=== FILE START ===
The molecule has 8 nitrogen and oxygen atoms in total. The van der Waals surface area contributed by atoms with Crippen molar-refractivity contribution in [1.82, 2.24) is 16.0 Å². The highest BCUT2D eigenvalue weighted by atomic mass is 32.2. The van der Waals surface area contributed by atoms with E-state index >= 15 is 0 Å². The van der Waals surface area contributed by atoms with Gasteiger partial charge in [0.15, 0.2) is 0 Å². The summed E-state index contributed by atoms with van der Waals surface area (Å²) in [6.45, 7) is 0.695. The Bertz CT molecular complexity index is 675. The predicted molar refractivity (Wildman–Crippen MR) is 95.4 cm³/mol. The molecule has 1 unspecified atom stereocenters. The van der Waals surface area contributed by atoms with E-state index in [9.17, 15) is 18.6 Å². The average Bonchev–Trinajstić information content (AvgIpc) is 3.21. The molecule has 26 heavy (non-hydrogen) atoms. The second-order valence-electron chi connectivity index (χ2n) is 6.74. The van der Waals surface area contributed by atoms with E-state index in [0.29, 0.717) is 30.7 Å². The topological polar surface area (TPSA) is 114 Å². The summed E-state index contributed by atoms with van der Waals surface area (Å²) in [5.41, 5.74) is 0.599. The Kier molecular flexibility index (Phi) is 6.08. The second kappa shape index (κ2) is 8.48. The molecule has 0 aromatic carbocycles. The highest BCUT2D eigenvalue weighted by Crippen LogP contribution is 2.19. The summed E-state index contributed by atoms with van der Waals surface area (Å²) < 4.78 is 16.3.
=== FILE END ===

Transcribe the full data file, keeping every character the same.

The molecule has 8 nitrogen and oxygen atoms in total. The van der Waals surface area contributed by atoms with Crippen molar-refractivity contribution in [1.82, 2.24) is 16.0 Å². The highest BCUT2D eigenvalue weighted by atomic mass is 32.2. The van der Waals surface area contributed by atoms with E-state index >= 15 is 0 Å². The van der Waals surface area contributed by atoms with Gasteiger partial charge in [0.15, 0.2) is 0 Å². The summed E-state index contributed by atoms with van der Waals surface area (Å²) in [6.45, 7) is 0.695. The Bertz CT molecular complexity index is 675. The predicted molar refractivity (Wildman–Crippen MR) is 95.4 cm³/mol. The molecule has 1 unspecified atom stereocenters. The van der Waals surface area contributed by atoms with E-state index in [9.17, 15) is 18.6 Å². The average Bonchev–Trinajstić information content (AvgIpc) is 3.21. The molecule has 26 heavy (non-hydrogen) atoms. The second-order valence-electron chi connectivity index (χ2n) is 6.74. The van der Waals surface area contributed by atoms with E-state index in [0.29, 0.717) is 30.7 Å². The topological polar surface area (TPSA) is 114 Å². The summed E-state index contributed by atoms with van der Waals surface area (Å²) in [5.41, 5.74) is 0.599. The Kier molecular flexibility index (Phi) is 6.08. The second kappa shape index (κ2) is 8.48. The molecule has 0 aromatic carbocycles. The highest BCUT2D eigenvalue weighted by Crippen LogP contribution is 2.19. The summed E-state index contributed by atoms with van der Waals surface area (Å²) < 4.78 is 16.3.